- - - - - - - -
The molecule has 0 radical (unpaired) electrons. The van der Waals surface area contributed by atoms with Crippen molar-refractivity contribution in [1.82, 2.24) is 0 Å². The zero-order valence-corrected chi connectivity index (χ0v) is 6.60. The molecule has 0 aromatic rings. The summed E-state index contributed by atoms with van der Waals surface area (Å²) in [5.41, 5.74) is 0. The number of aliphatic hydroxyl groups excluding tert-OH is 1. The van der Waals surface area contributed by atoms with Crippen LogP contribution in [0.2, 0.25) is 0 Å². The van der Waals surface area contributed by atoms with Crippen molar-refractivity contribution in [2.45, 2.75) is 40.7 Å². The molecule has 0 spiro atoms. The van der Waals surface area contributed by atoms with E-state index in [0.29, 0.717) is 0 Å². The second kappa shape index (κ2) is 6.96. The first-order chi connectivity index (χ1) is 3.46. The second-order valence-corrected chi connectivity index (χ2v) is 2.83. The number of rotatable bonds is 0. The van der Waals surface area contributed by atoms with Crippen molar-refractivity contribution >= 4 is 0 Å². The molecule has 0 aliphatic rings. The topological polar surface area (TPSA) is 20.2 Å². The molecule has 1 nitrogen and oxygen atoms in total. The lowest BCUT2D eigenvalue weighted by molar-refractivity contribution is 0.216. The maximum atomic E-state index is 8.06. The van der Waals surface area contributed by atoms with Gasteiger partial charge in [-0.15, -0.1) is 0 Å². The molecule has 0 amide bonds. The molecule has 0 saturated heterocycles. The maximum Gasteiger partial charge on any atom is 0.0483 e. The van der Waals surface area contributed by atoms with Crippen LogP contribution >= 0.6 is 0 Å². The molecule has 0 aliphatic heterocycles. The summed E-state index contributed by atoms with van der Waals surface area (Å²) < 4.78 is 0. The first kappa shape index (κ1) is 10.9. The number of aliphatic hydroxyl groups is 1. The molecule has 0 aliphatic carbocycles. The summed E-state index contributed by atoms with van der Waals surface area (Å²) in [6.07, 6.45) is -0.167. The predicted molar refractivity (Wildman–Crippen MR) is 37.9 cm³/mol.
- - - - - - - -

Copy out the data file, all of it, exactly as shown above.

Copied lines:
The molecule has 0 radical (unpaired) electrons. The van der Waals surface area contributed by atoms with Crippen molar-refractivity contribution in [1.82, 2.24) is 0 Å². The zero-order valence-corrected chi connectivity index (χ0v) is 6.60. The molecule has 0 aromatic rings. The summed E-state index contributed by atoms with van der Waals surface area (Å²) in [5.41, 5.74) is 0. The number of aliphatic hydroxyl groups excluding tert-OH is 1. The van der Waals surface area contributed by atoms with Crippen LogP contribution in [0.2, 0.25) is 0 Å². The van der Waals surface area contributed by atoms with Crippen molar-refractivity contribution in [2.45, 2.75) is 40.7 Å². The molecule has 0 spiro atoms. The van der Waals surface area contributed by atoms with E-state index in [0.29, 0.717) is 0 Å². The second kappa shape index (κ2) is 6.96. The first-order chi connectivity index (χ1) is 3.46. The second-order valence-corrected chi connectivity index (χ2v) is 2.83. The number of rotatable bonds is 0. The van der Waals surface area contributed by atoms with Crippen molar-refractivity contribution >= 4 is 0 Å². The molecule has 0 aliphatic rings. The topological polar surface area (TPSA) is 20.2 Å². The molecule has 1 nitrogen and oxygen atoms in total. The lowest BCUT2D eigenvalue weighted by molar-refractivity contribution is 0.216. The maximum atomic E-state index is 8.06. The van der Waals surface area contributed by atoms with Gasteiger partial charge in [-0.15, -0.1) is 0 Å². The molecule has 0 amide bonds. The molecule has 0 saturated heterocycles. The maximum Gasteiger partial charge on any atom is 0.0483 e. The van der Waals surface area contributed by atoms with Crippen LogP contribution >= 0.6 is 0 Å². The molecule has 0 aliphatic heterocycles. The summed E-state index contributed by atoms with van der Waals surface area (Å²) < 4.78 is 0. The first kappa shape index (κ1) is 10.9. The number of aliphatic hydroxyl groups is 1. The molecule has 0 aliphatic carbocycles. The summed E-state index contributed by atoms with van der Waals surface area (Å²) in [6.07, 6.45) is -0.167. The predicted molar refractivity (Wildman–Crippen MR) is 37.9 cm³/mol.